On October 9, the New Hampshire Joint Engineering Societies (NHJES) held its 12th Annual Conference, which featured subject matter experts on topics like Artificial Intelligence, ReVision Energy, Climate Adaptation in Dover Master Plan and more.
For the second year in a row, the conference also included secondary teachers and students, the latter of whom displayed their own projects and presentations.
“This platform has became an outlet for students to experience learning outside of the classroom,” said NHEJS Board Member Frank Xydias of the Milford High School & Applied Technology Center. “It also gives students the chance to work alongside of engineers and meet engineers that can become a positive influence in their career development.”
Members in NHEJS include the New Hampshire Society of Professional Engineers, American Council of Engineering Companies, American Society of Civil Engineers – NH Section, IEEE – New Hampshire Section, Society of Women Engineers, Southern New Hampshire, Structural Engineers of New Hampshire.
In hosting the conference and inviting students and teachers, Xydias said they take a meaningful step toward achieving their mission “to provide education, leadership, and support for the profession of engineering across all disciplines of practice.”
As far what he hopes the public can better understand about engineering, Xydias cited its ubiquitous nature.
“There are over 40 type of engineering degrees and a multitude of subcategory professions,” he said. “An engineering career can lead to many other professions.”
He also noted that engineering need not be viewed as an onerous subject, either. At its core, he said, engineering is about people who like to problem solve.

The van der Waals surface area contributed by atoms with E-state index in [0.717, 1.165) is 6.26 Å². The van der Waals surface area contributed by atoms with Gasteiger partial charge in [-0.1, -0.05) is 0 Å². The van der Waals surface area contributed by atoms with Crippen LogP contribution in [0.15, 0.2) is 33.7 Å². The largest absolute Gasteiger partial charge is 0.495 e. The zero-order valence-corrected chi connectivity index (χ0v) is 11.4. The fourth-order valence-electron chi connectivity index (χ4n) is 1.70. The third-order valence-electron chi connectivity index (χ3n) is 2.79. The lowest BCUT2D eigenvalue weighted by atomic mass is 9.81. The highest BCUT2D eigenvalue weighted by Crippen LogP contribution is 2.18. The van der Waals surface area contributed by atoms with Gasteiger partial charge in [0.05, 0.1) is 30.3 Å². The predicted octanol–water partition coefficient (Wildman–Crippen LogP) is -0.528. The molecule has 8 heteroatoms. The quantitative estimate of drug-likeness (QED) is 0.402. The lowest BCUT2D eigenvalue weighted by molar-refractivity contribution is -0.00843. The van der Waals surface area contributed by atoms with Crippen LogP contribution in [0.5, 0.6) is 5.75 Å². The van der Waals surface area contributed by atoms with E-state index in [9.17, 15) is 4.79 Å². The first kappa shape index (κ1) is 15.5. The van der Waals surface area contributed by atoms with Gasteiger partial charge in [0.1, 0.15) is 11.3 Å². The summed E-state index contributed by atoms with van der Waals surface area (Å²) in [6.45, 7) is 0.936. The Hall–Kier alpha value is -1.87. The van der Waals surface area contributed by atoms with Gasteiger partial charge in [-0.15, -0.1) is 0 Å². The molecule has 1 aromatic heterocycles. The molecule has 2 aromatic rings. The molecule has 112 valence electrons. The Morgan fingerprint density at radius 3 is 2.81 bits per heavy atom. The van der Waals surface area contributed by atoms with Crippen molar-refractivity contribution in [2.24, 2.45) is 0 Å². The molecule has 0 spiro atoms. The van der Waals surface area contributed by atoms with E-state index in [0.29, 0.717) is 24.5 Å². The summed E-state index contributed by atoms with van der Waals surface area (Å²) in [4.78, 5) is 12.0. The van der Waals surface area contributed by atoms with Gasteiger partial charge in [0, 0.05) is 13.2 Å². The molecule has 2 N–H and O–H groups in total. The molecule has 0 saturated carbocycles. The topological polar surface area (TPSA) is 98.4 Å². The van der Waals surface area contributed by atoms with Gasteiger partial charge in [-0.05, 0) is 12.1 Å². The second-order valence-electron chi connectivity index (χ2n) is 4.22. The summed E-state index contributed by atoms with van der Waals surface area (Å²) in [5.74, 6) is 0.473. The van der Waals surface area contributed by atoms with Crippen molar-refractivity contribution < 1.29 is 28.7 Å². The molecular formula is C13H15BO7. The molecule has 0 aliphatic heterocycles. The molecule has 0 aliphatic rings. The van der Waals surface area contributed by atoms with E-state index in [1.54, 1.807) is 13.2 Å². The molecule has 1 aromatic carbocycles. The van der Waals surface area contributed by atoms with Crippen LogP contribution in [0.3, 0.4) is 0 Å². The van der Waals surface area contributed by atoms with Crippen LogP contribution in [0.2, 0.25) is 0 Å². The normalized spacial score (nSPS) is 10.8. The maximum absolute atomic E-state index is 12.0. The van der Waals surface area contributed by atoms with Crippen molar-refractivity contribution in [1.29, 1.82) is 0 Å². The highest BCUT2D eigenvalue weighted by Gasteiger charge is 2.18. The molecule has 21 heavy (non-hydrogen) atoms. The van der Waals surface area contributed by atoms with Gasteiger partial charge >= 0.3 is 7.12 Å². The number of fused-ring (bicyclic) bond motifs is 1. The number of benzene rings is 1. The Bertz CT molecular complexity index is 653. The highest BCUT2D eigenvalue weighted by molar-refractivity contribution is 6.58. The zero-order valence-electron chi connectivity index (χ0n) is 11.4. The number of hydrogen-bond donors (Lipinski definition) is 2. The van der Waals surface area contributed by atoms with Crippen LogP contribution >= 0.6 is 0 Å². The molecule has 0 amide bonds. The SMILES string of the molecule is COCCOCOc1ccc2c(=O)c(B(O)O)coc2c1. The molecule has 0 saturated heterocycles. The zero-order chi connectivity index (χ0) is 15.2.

“As young children, we are trained to become engineers,” he said.
He cited various toys as examples in which children learn to become engineers. These examples included Play-Doh, toy models, LEGOs, checkers, chess, and other games.
Play-Doh, for example, uses manufacturing engineering.
“It uses vocabulary and actions of injection molding like ‘extrude, form, press, fit, mold, gate, sprue’ and similar terms,” he said. “As an educator of engineering, I bring back wonderful childhood memories of building LEGOs, using play-doh, or playing checkers back into the classroom. These recollections can be a powerful way to make connections for students that keep them engaged and learning.”
As for the subjects discussed at this year’s conference, Xydias said the experts provided deeper insight into each one. Jim Issaak of IEEE, for instance, talked about recent developments in Artificial Intelligence and its emerging role in our professional and personal lives.
Frank Edelblut, commissioner of the NH Department of Education, presented “The Role of Education in the Tech Era.”
“It was a great conference that helps set the stage for what’s next in engineering,” said Xydias.
As for what is next, Xydias acknowledged he is not sure, which he said makes the engineering field so interesting.
“Kids in kindergarten this year graduate in 2031,” he said. “The careers that students will be going into have not yet been developed, and STEAM and engineering careers are the foundation of these changing careers…We might find ourselves in scenes from Star Trek, 3d printing our food, flying to the store, or working with some other futuristic AI.”